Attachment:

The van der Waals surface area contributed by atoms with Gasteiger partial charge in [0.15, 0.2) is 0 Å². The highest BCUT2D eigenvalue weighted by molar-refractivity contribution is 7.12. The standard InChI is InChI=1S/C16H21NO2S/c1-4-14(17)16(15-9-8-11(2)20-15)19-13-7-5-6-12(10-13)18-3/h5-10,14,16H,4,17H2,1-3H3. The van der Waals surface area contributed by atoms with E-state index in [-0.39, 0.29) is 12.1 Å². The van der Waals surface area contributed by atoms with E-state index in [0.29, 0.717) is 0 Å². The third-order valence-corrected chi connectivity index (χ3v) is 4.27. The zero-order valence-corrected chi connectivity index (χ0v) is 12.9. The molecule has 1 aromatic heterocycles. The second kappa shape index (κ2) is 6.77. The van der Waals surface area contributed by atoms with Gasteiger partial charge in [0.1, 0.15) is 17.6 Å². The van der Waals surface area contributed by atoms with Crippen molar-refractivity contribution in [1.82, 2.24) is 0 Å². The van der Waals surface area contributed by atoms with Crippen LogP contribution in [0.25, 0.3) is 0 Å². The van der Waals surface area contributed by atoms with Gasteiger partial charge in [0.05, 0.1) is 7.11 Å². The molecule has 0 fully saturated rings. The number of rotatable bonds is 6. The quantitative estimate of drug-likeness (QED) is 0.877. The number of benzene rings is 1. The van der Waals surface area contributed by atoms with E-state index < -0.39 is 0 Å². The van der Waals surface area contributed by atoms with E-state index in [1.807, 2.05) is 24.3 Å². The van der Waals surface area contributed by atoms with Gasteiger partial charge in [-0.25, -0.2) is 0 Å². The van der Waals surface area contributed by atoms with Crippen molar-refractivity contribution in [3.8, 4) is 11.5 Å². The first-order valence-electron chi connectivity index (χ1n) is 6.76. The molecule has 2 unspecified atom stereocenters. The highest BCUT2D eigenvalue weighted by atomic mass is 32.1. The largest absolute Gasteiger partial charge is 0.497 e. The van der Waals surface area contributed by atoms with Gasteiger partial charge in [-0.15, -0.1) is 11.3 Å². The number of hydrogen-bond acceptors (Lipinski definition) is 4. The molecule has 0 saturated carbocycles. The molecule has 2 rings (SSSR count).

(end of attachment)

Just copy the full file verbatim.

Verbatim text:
The van der Waals surface area contributed by atoms with Gasteiger partial charge in [0.15, 0.2) is 0 Å². The highest BCUT2D eigenvalue weighted by molar-refractivity contribution is 7.12. The standard InChI is InChI=1S/C16H21NO2S/c1-4-14(17)16(15-9-8-11(2)20-15)19-13-7-5-6-12(10-13)18-3/h5-10,14,16H,4,17H2,1-3H3. The van der Waals surface area contributed by atoms with E-state index in [-0.39, 0.29) is 12.1 Å². The van der Waals surface area contributed by atoms with E-state index in [0.29, 0.717) is 0 Å². The third-order valence-corrected chi connectivity index (χ3v) is 4.27. The zero-order valence-corrected chi connectivity index (χ0v) is 12.9. The molecule has 1 aromatic heterocycles. The second kappa shape index (κ2) is 6.77. The van der Waals surface area contributed by atoms with Gasteiger partial charge in [0.1, 0.15) is 17.6 Å². The van der Waals surface area contributed by atoms with Crippen molar-refractivity contribution in [1.82, 2.24) is 0 Å². The van der Waals surface area contributed by atoms with Crippen LogP contribution in [0.25, 0.3) is 0 Å². The van der Waals surface area contributed by atoms with Gasteiger partial charge in [0.05, 0.1) is 7.11 Å². The molecule has 0 fully saturated rings. The number of rotatable bonds is 6. The quantitative estimate of drug-likeness (QED) is 0.877. The number of benzene rings is 1. The van der Waals surface area contributed by atoms with E-state index < -0.39 is 0 Å². The van der Waals surface area contributed by atoms with E-state index in [1.807, 2.05) is 24.3 Å². The van der Waals surface area contributed by atoms with Gasteiger partial charge in [-0.25, -0.2) is 0 Å². The van der Waals surface area contributed by atoms with Crippen molar-refractivity contribution in [3.8, 4) is 11.5 Å². The first-order valence-electron chi connectivity index (χ1n) is 6.76. The molecule has 2 unspecified atom stereocenters. The highest BCUT2D eigenvalue weighted by atomic mass is 32.1. The largest absolute Gasteiger partial charge is 0.497 e. The van der Waals surface area contributed by atoms with Gasteiger partial charge in [-0.15, -0.1) is 11.3 Å². The number of hydrogen-bond acceptors (Lipinski definition) is 4. The molecule has 0 saturated carbocycles. The molecule has 2 rings (SSSR count).